The view of the trial court is that the plaintiff's first relief comes under Section 7(2)(a). The contention of Shri Jagirdar is that this view is erroneous. He says that the property concerned in the suit for purposes of declaration and possession is not an entire estate or a definite share of an estate, but land not coming within the description of either the entire estate or a definite share of an estate paying annual revenue to Govt. or forming part of such an estate and recorded in the Dy. Commissioner's registers as separately assessed with such revenue and such revenue is permanently settled. His contention is that the plaintiff's case is definite inasmuch as it is not any share that he is claiming in the suit property, but a distinct and specified property, that is, the eastern portion of a particular survey number. Therefore, his submission is that the property in suit is land which does not fall within any of the other description in sub-section (2), and therefore, it is the market value of the land that governs the Court-fee payable by the plaintiff under Section 7(2)(d) of the Act. He strongly relies on a Full Bench decision of the Madras High Court reported in AIR 1947 Mad 297, Kesanna v. Gangappa wherein it is laid down that:
'If a plaintiff is asking to be put in possession of immoveable property, the boundaries of which are indicated, the case falls under S. 7(v)(d). In such circumstances he is not asking for a 'share'. He is asking the Court to give him possession of what has already fallen to him. It is only when he is seeking possession of property as a fractional share of a portion of an estate that the notification issued by Madras Government in 1921 applies.
Where, therefore, a person brings a suit for possession of specific immoveable property that has been allotted to him in a previous partition, the court-fee must be paid on the market value of the land notwithstanding that it had formed part of an estate paying revenue to Government.'
6. In the present case the plaintiff is asking for a specific immovable property that has been allotted to him in a prior partition. Therefore, the facts of this case are similar to the facts of the case in the decision referred to above. The provisions of Section 7(v)(d) of the Madras (sic) Court Fees Act, 1870 are identical with the provisions of Section 7(2)(d) of the Mysore Act. Similarly, Section 7(v)(a) of the Madras (Sic) Act is also identical with that of the Mysore Act. It is while interpreting these provisions that the madras High Court took the view as above stated. Another decision which lends support to this view is the one reported in : AIR1952Mad88 , learned Judge takes the view as hereunder:--
'A specific property that is claimed can never be an unspecified fractional share of the property, though, of course, it will be, like any portion of land, 'some fraction of the entire land'. Where the plaintiff is claiming not a portion of an unspecified fractional share of undivided land but is claiming a specific portion of that undivided land, namely, the 'northern half' of the land, court-fee is payable under S, 7, Clause (5)(d) on the market value of the property.'
Shri Murlidhar Rao appearing for respondent contended, that even though there is a partition between the plaintiff and defendant 1, the moment the partition takes place, the property that falls to the share of the plaintiffs becomes an estate within the meaning of Section 7(2)(a) of the Act. This contention is against the explanation in which the meaning of the word 'estate' is given. The word 'estate' means:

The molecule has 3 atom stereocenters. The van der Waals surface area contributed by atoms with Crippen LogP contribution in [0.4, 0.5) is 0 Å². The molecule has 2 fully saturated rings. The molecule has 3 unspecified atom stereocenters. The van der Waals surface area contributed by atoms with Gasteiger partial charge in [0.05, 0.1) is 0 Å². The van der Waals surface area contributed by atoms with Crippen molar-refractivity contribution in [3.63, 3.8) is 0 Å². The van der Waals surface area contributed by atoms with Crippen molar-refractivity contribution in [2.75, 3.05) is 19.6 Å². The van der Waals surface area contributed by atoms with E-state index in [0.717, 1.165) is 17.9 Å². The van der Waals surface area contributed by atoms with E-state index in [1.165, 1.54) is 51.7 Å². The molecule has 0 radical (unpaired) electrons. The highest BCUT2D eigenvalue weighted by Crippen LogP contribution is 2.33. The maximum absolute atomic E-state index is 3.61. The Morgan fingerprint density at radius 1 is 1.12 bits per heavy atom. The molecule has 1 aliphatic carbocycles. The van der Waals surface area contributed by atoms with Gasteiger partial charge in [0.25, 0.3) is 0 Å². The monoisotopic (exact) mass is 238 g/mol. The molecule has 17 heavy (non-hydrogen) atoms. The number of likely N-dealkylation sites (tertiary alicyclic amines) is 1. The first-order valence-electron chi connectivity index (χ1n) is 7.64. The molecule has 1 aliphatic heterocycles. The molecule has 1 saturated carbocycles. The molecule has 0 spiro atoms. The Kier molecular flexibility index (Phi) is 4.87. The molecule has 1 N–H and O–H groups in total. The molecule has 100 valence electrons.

'Any land subject to the payment of revenue, for which the proprietor or farmer or raiyat shall have executed a separate engagement to Govt. or which in the absence of such engagement shall have been separately assessed with revenue.'
The former part of this definition does not apply to the share which a person like the plaintiff gets by a partition. In order that such a share can be an estate it must have been separately assessed to land revenue. It is not the case of the plaintiff that this has been separately assessed. It is no doubt true that where after a partition a distinct property is allotted to a sharer and he claims possession of the property allotted to his share, he will be forced to value his suit on the basis of the market value of the property allotted to him, and he has to pay court-fee on the market value. But, if he simply files the suit for partition of a share without claiming any definite property, he will have the benefit of coming under Section 7(2)(a) of the Act and pay court-fee at 25 times the revenue as payable which will be much less in many a case than the market value of the specific property. This anomaly has been adverted to in the decision reported in : AIR1952Mad88 , referred to above, and it has been observed therein that suitable amendment of the Court-fees Act should be made in order to remove this anomaly. As long as the Act stands as it is, this anomaly will continue.
7. With great respect I agree with the view taken by the Madras High Court and hold that the court-fee is payable in this case in respect of both reliefs on the market value of the property concerned. And as the provisions of the Court-fees Act, as they are to-day, apply to the facts of this case the order of the lower court is not in accordance with the relevant provision of the Court-fees Act to which I have adverted to earlier. Therefore, in respect of both the reliefs referred to by me in the course of this order, the plaintiff has to pay court fee on the market value of the property in respect of which relief is sought.
8. The order of the learned Munsiff is set aside. In view of what I have stated above, it is necessary that the trial Court should fix the market value of the property, in respect of which relief is claimed and then call upon the plaintiff to pay the requisite court fee. The Revision Petition is allowed, each party bearing his own costs.
9. Revision allowed.